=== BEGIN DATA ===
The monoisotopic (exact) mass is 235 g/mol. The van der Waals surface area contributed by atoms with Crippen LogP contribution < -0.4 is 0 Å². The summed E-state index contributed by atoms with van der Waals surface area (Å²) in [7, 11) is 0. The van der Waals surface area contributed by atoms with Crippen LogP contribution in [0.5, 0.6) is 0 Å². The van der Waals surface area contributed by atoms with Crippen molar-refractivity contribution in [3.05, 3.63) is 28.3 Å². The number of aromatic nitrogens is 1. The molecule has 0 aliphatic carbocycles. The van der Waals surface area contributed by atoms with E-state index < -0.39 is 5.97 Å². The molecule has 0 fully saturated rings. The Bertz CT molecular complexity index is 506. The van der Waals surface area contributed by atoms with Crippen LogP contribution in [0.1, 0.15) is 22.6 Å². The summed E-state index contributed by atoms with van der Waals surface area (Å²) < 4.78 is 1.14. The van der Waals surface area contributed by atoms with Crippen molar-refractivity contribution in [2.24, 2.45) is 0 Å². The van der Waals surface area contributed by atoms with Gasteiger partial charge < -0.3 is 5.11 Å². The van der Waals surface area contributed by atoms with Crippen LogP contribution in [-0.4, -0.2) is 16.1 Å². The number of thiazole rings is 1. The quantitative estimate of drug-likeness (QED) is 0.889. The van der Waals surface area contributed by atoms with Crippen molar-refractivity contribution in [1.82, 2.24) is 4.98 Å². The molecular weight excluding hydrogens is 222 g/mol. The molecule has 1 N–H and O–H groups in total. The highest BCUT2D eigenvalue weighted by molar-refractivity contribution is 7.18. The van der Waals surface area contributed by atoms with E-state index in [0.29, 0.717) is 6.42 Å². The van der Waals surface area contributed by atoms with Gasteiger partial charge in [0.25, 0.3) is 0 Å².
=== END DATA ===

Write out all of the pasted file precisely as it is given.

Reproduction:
The monoisotopic (exact) mass is 235 g/mol. The van der Waals surface area contributed by atoms with Crippen LogP contribution < -0.4 is 0 Å². The summed E-state index contributed by atoms with van der Waals surface area (Å²) in [7, 11) is 0. The van der Waals surface area contributed by atoms with Crippen LogP contribution in [0.5, 0.6) is 0 Å². The van der Waals surface area contributed by atoms with Crippen molar-refractivity contribution in [3.05, 3.63) is 28.3 Å². The number of aromatic nitrogens is 1. The molecule has 0 aliphatic carbocycles. The van der Waals surface area contributed by atoms with E-state index < -0.39 is 5.97 Å². The molecule has 0 fully saturated rings. The Bertz CT molecular complexity index is 506. The van der Waals surface area contributed by atoms with Crippen LogP contribution in [0.1, 0.15) is 22.6 Å². The summed E-state index contributed by atoms with van der Waals surface area (Å²) < 4.78 is 1.14. The van der Waals surface area contributed by atoms with Crippen molar-refractivity contribution in [2.24, 2.45) is 0 Å². The van der Waals surface area contributed by atoms with Gasteiger partial charge < -0.3 is 5.11 Å². The van der Waals surface area contributed by atoms with Crippen LogP contribution in [-0.4, -0.2) is 16.1 Å². The number of thiazole rings is 1. The quantitative estimate of drug-likeness (QED) is 0.889. The van der Waals surface area contributed by atoms with Crippen molar-refractivity contribution in [1.82, 2.24) is 4.98 Å². The molecular weight excluding hydrogens is 222 g/mol. The molecule has 1 N–H and O–H groups in total. The highest BCUT2D eigenvalue weighted by molar-refractivity contribution is 7.18. The van der Waals surface area contributed by atoms with E-state index in [0.29, 0.717) is 6.42 Å². The van der Waals surface area contributed by atoms with Gasteiger partial charge in [0.25, 0.3) is 0 Å².